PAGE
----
Friday, September 13th, 2019

Benny Blanco & Juice WRLD – Graduation

Vitamin F…


[Video]
[1.64]

Will Adams: A series of “what if”‘s manifested, each one worse than the last. What if Juice WRLD sang “Graduation (Friends Forever)”? What if one recreated the spoken outro from “Gossip Folks” except not funny? What if you cast yourself in your high school movie cliché video as a teacher who claims to have slept with the popular clique? What if that were meant to be a joke instead of horrifying? What if music was a mistake?
[1]

Jacob Sujin Kuppermann: Just like everything Benny Blanco does, “Graduation” is both desperate and incompetent. Releasing a song that samples “Graduation (Friends Forever)” in a desperate ploy to get played at edgy grad parties? Desperate. Doing so in September, months and months away from any graduation of note? Incompetent. Getting Juice WRLD, the rap-scene embodiment of teen angst, on your high school grad party banger? Desperate. Letting him do a verse that makes him sound like he’s simultaneously still in high school and like he’s never been and has based his portrayal on teen movies from 2005? Incompetent. Benny Blanco and Juice WRLD are both artists that are easy to come down on for moral reasons of misogyny and for making music for teenagers, but “Graduation” sucks even as a dumb, hateful song for teens. It’s neutered and rote, the kind of music that you can’t even act out to well. It’s as if Blanco tried to reverse-engineer his way to relatability, but failed to even follow that path properly. It’s a song for no-one, a bad time for all.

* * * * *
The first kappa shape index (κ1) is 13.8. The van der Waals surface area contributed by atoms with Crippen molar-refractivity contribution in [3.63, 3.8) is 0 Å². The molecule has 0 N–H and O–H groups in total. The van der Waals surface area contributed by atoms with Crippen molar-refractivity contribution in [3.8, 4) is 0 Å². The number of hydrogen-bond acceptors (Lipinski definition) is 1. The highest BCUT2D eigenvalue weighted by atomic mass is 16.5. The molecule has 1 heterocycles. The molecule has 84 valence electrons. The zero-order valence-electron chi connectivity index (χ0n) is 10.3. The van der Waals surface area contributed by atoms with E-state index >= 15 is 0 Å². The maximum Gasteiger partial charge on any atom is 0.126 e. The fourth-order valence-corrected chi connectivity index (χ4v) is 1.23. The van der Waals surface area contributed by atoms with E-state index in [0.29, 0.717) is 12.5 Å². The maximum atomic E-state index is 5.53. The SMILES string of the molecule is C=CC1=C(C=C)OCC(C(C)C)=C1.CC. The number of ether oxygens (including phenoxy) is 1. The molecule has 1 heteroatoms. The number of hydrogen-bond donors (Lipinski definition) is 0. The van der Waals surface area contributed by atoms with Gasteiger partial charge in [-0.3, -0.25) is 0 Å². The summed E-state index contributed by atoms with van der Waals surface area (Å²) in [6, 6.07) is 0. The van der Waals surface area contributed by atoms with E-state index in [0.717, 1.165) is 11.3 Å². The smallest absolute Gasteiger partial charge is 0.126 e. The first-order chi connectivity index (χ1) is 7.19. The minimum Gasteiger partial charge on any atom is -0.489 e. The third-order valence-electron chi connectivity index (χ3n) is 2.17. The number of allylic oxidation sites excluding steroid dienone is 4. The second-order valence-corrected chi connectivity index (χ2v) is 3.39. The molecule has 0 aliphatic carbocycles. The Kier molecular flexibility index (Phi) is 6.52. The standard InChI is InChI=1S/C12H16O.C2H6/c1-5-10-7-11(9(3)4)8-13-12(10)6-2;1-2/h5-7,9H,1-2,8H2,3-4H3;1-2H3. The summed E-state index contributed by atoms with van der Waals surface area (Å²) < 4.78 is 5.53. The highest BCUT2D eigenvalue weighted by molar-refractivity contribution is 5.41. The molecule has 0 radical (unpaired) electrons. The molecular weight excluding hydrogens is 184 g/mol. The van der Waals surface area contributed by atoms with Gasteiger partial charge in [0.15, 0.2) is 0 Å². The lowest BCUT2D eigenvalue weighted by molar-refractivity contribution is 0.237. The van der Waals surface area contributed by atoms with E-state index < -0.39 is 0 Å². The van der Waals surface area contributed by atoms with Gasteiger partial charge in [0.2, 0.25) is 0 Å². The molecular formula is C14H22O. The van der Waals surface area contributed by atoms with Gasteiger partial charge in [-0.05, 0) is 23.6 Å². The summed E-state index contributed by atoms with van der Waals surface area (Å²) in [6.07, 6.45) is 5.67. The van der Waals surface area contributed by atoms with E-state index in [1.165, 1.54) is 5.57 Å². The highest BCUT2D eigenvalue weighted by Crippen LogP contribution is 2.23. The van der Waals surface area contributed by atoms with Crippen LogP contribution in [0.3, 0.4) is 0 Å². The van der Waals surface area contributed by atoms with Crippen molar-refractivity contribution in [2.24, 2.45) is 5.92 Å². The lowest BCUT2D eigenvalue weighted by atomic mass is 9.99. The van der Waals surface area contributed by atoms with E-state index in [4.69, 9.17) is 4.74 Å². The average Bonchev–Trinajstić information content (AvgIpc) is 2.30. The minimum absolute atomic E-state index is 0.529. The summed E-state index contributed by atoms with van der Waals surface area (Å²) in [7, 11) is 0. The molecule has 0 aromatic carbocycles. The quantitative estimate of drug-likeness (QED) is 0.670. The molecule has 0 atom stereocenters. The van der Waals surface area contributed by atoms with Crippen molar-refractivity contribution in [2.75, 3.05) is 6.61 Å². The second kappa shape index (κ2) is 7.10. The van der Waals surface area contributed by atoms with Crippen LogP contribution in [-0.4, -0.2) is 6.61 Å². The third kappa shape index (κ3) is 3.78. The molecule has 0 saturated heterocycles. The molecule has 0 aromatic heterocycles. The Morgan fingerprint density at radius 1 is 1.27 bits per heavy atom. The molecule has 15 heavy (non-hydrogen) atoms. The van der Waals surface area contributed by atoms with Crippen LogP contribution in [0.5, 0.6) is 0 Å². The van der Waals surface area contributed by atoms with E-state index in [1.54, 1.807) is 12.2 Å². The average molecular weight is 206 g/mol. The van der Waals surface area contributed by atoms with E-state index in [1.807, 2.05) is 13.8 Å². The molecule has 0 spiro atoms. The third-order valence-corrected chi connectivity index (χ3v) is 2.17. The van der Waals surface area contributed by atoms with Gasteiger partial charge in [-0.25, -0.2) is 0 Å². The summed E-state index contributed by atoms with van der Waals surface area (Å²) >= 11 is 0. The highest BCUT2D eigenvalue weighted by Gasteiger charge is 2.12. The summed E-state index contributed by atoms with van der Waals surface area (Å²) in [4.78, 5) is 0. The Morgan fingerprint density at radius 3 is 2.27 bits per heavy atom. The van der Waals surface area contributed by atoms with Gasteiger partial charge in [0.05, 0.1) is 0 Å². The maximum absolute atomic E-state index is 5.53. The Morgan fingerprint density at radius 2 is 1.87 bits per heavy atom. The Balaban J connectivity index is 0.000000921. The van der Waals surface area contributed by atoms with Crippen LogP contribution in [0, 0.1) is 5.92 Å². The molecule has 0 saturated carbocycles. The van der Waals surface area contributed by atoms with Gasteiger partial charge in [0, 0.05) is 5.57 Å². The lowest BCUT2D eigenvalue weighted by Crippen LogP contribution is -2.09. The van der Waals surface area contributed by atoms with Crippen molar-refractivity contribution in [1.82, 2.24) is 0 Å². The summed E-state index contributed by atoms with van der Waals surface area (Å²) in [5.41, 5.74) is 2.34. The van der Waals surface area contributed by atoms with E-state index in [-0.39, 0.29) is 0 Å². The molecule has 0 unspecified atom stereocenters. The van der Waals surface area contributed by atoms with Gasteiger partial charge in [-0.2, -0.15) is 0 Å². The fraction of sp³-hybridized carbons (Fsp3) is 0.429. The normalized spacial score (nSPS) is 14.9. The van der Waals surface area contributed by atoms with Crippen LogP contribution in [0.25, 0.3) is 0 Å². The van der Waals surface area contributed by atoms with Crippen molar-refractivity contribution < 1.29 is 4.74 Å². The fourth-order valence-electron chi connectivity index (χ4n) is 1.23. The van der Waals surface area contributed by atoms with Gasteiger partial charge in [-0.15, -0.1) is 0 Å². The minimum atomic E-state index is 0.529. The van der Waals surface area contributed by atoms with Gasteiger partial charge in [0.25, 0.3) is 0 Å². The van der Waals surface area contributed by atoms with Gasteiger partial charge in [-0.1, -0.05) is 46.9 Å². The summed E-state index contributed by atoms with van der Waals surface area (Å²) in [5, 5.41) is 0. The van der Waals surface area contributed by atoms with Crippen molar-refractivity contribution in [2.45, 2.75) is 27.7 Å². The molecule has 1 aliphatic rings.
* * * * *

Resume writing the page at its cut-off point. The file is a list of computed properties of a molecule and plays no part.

[0]

Ian Mathers: Both Vitamin C and Animal House-style freeze frames deserve better.
[0]

Joshua Minsoo Kim: The Vitamin C interpolation is crass, but it’s intentional: Juice WRLD does a reversal of that song’s anticipatory nostalgia and draws a line between miserable adolescent experiences and life thereafter (hence the crucial change from “As our lives change/Come whatever” to “As our lives change/From whatever”). This is a song for high school students, sure, but it’s mostly for those who have survived their teens to find that Adult Life can be much of the same. Your high school graduation may be in the past, but the drudgery of life now comes without a summer break; to release this song around the time high schools commence points to that grim reality. It feels as juvenile as the numerous high school/college films of the 1990s/2000s, which consequently makes it feel like one of the most blink-182 songs that Juice WRLD has made to date. If the Can’t Hardly Wait-inspired “Going Away to College” was Mark Hoppus thinking about the transition from high school to college, then “Graduation” is Juice WRLD thinking about the transition from high school to the working world.
[6]